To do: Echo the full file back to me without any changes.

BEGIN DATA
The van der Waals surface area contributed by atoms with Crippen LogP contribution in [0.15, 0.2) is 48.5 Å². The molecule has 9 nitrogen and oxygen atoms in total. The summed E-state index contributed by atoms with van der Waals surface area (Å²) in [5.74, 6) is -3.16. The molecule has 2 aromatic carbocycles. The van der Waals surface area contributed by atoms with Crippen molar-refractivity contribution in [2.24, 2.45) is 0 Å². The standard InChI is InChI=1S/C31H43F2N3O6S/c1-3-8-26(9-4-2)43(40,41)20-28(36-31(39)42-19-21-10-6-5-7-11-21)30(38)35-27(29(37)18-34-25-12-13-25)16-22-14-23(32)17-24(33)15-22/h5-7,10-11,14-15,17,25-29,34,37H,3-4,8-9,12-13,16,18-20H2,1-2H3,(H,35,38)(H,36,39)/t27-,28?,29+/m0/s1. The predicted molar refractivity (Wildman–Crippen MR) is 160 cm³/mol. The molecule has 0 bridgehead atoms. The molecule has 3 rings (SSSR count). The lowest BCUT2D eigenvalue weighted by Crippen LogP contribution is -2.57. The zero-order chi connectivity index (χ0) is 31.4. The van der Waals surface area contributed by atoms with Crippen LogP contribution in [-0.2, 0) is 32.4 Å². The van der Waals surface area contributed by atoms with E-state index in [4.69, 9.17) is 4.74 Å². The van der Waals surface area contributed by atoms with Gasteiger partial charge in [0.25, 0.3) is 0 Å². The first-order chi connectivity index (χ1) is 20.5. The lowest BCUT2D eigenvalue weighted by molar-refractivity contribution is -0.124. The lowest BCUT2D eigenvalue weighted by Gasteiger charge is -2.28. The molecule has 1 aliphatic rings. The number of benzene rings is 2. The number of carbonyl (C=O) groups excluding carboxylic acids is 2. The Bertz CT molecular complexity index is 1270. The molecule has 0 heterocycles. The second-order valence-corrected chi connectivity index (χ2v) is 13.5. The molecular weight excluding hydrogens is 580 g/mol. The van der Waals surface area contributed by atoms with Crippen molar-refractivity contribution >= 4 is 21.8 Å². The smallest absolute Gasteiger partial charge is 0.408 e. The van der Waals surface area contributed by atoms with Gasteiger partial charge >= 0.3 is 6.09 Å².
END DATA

The van der Waals surface area contributed by atoms with Crippen LogP contribution in [0.15, 0.2) is 48.5 Å². The molecule has 9 nitrogen and oxygen atoms in total. The summed E-state index contributed by atoms with van der Waals surface area (Å²) in [5.74, 6) is -3.16. The molecule has 2 aromatic carbocycles. The van der Waals surface area contributed by atoms with Crippen molar-refractivity contribution in [2.24, 2.45) is 0 Å². The standard InChI is InChI=1S/C31H43F2N3O6S/c1-3-8-26(9-4-2)43(40,41)20-28(36-31(39)42-19-21-10-6-5-7-11-21)30(38)35-27(29(37)18-34-25-12-13-25)16-22-14-23(32)17-24(33)15-22/h5-7,10-11,14-15,17,25-29,34,37H,3-4,8-9,12-13,16,18-20H2,1-2H3,(H,35,38)(H,36,39)/t27-,28?,29+/m0/s1. The predicted molar refractivity (Wildman–Crippen MR) is 160 cm³/mol. The molecule has 0 bridgehead atoms. The molecule has 3 rings (SSSR count). The lowest BCUT2D eigenvalue weighted by Crippen LogP contribution is -2.57. The zero-order chi connectivity index (χ0) is 31.4. The van der Waals surface area contributed by atoms with Crippen LogP contribution in [-0.2, 0) is 32.4 Å². The van der Waals surface area contributed by atoms with E-state index in [4.69, 9.17) is 4.74 Å². The van der Waals surface area contributed by atoms with Gasteiger partial charge in [0.25, 0.3) is 0 Å². The first-order chi connectivity index (χ1) is 20.5. The lowest BCUT2D eigenvalue weighted by molar-refractivity contribution is -0.124. The lowest BCUT2D eigenvalue weighted by Gasteiger charge is -2.28. The molecule has 1 aliphatic rings. The number of benzene rings is 2. The number of carbonyl (C=O) groups excluding carboxylic acids is 2. The Bertz CT molecular complexity index is 1270. The molecule has 0 heterocycles. The second-order valence-corrected chi connectivity index (χ2v) is 13.5. The molecular weight excluding hydrogens is 580 g/mol. The van der Waals surface area contributed by atoms with Crippen molar-refractivity contribution >= 4 is 21.8 Å². The smallest absolute Gasteiger partial charge is 0.408 e. The van der Waals surface area contributed by atoms with Gasteiger partial charge >= 0.3 is 6.09 Å².